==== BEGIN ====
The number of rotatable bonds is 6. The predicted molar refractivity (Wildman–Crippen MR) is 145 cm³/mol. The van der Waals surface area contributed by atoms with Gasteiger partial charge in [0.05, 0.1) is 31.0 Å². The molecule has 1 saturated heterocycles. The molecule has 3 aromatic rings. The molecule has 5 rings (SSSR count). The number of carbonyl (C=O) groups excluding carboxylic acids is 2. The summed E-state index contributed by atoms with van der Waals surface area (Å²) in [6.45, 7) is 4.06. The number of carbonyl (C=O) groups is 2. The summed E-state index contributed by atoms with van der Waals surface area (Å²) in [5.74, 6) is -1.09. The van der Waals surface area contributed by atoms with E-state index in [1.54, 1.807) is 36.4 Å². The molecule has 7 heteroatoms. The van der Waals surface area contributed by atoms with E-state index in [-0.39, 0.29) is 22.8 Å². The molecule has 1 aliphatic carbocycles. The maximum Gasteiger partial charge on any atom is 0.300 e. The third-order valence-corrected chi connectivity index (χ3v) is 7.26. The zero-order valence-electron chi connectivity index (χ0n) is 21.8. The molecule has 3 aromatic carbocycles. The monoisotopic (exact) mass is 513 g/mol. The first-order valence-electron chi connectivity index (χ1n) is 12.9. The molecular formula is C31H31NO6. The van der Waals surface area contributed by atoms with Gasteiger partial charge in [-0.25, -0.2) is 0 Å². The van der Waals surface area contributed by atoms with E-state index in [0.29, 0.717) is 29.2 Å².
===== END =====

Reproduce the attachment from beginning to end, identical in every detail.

The number of rotatable bonds is 6. The predicted molar refractivity (Wildman–Crippen MR) is 145 cm³/mol. The van der Waals surface area contributed by atoms with Gasteiger partial charge in [0.05, 0.1) is 31.0 Å². The molecule has 1 saturated heterocycles. The molecule has 3 aromatic rings. The molecule has 5 rings (SSSR count). The number of carbonyl (C=O) groups excluding carboxylic acids is 2. The summed E-state index contributed by atoms with van der Waals surface area (Å²) in [6.45, 7) is 4.06. The number of carbonyl (C=O) groups is 2. The summed E-state index contributed by atoms with van der Waals surface area (Å²) in [5.74, 6) is -1.09. The van der Waals surface area contributed by atoms with E-state index in [1.54, 1.807) is 36.4 Å². The molecule has 7 heteroatoms. The van der Waals surface area contributed by atoms with E-state index in [-0.39, 0.29) is 22.8 Å². The molecule has 1 aliphatic carbocycles. The maximum Gasteiger partial charge on any atom is 0.300 e. The third-order valence-corrected chi connectivity index (χ3v) is 7.26. The zero-order valence-electron chi connectivity index (χ0n) is 21.8. The molecule has 3 aromatic carbocycles. The monoisotopic (exact) mass is 513 g/mol. The first-order valence-electron chi connectivity index (χ1n) is 12.9. The molecular formula is C31H31NO6. The van der Waals surface area contributed by atoms with Gasteiger partial charge in [-0.25, -0.2) is 0 Å². The van der Waals surface area contributed by atoms with E-state index in [0.29, 0.717) is 29.2 Å².